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Blockchain applications vs dApps

As blockchain applications are also in a sense decentralized applications, you may wonder what is the difference between blockchain applications and dApps, or if there is any difference at all.1

In short, the main difference between dApps and blockchain applications is that blockchain applications each run on their own blockchain/sidechain, while dApps are sharing the blockchain network with other dApps.

dApps are generally constructed as smart contracts, for example on the Ethereum blockchain. The development of blockchain applications is quite different, because it is much more similar to building a normal web application.

Most functionalities of smart contracts can be implemented in blockchain applications much easier and in a more straight forward manner.
However, there is one important difference here to dApps, when it comes to applying new On-chain logic to the application:

  • New smart contracts can be directly applied on the running blockchain
  • Adding new on-chain logic to blockchain applications always requires a hard fork in the network. Therefore, blockchain applications are less flexible than dApps, when it comes to uploading new logic on the running chain.

If the flexible characteristics of smart contracts are desired inside a blockchain application, it is of course also possible to develop a blockchain application which supports smart contracts. For example, a new module could be added to the application, which accepts smart contracts. This way it is possible to have the best of both worlds combined.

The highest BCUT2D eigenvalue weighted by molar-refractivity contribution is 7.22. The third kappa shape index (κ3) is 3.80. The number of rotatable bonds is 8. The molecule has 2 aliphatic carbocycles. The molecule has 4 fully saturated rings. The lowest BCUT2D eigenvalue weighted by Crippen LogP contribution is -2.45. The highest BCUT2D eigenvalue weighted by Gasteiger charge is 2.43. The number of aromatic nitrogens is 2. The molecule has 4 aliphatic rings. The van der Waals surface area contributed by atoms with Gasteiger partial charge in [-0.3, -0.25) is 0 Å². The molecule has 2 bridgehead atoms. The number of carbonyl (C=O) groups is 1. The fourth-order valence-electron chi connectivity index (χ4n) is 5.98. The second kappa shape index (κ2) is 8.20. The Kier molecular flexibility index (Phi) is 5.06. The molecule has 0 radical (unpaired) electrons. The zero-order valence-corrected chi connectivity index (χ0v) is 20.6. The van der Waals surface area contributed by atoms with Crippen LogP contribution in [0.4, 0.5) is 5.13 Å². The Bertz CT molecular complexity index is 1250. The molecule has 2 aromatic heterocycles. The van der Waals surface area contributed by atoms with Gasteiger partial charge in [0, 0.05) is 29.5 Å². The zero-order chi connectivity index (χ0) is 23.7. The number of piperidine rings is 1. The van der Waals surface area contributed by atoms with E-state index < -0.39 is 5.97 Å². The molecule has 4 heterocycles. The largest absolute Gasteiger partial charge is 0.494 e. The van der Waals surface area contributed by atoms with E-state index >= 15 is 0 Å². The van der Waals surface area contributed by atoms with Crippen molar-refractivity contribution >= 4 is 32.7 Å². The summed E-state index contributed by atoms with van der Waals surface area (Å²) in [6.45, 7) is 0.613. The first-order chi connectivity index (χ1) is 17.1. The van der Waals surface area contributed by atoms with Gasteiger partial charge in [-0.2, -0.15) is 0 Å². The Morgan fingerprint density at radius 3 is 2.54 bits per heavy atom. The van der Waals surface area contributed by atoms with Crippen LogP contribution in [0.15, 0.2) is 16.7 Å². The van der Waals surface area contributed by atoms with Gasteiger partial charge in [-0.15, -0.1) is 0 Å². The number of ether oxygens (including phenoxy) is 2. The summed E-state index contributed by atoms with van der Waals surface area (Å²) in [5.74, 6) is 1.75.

Additionally, smart contracts can reuse an already existing blockchain, which saves time when launching the application, as it is not necessary to take care of setting up an independent blockchain network, finding delegates, etc.

Blockchain applications on the contrary rely on their own blockchain, and therefore also need to take care of maintaining their own network. In the beginning, this will make the launch of the application a little more complex, but having an independent network comes along with numerous benefits, which are covered in the following paragraphs.

The Lisk documentation is referring to applications built with the Lisk SDK as "blockchain applications" and not "dApps", to clarify the difference that applications are not sharing a common blockchain, but instead are each running on their own chain. As a result blockchain applications have the following advantages:

  • Lower transaction fees, as high traffic of one blockchain application has no effect on other blockchain applications.

  • The blockchain for the application can be designed with the optimal characteristics for the specific use case (for example by adjusting the block time or the number of delegates, or even changing the whole consensus algorithm).

  • A much more scalable blockchain, as it only handles the data from one blockchain application. Therefore it is growing much slower in size, and doesn’t suffer so much from potential bottlenecks in the network, which can happen during times of high workload on many different dApps.

  • Interoperability: Register a blockchain application as a sidechain to connect it to the Lisk Mainchain (coming soon). This will provide seamless interoperability to the Lisk Mainchain and all of its' connected sidechains.

Why Interoperability?

Scability:

one blockchain:

  • limited processing capacity (transactions per second)

interoperable blockchains:

  • allows to scale processing capacity with number of connected chains

Flexibility:

one blockchain:

  • only well-suited for limited set of use cases (e.g. payments, storage, smart contracts, ...)

Interoperable blockchains:

  • cover wide range of use cases
  • can customize and optimize chains for specific use cases (e.g. consensus, block time)
  • independent governance making protocol upgrades easier
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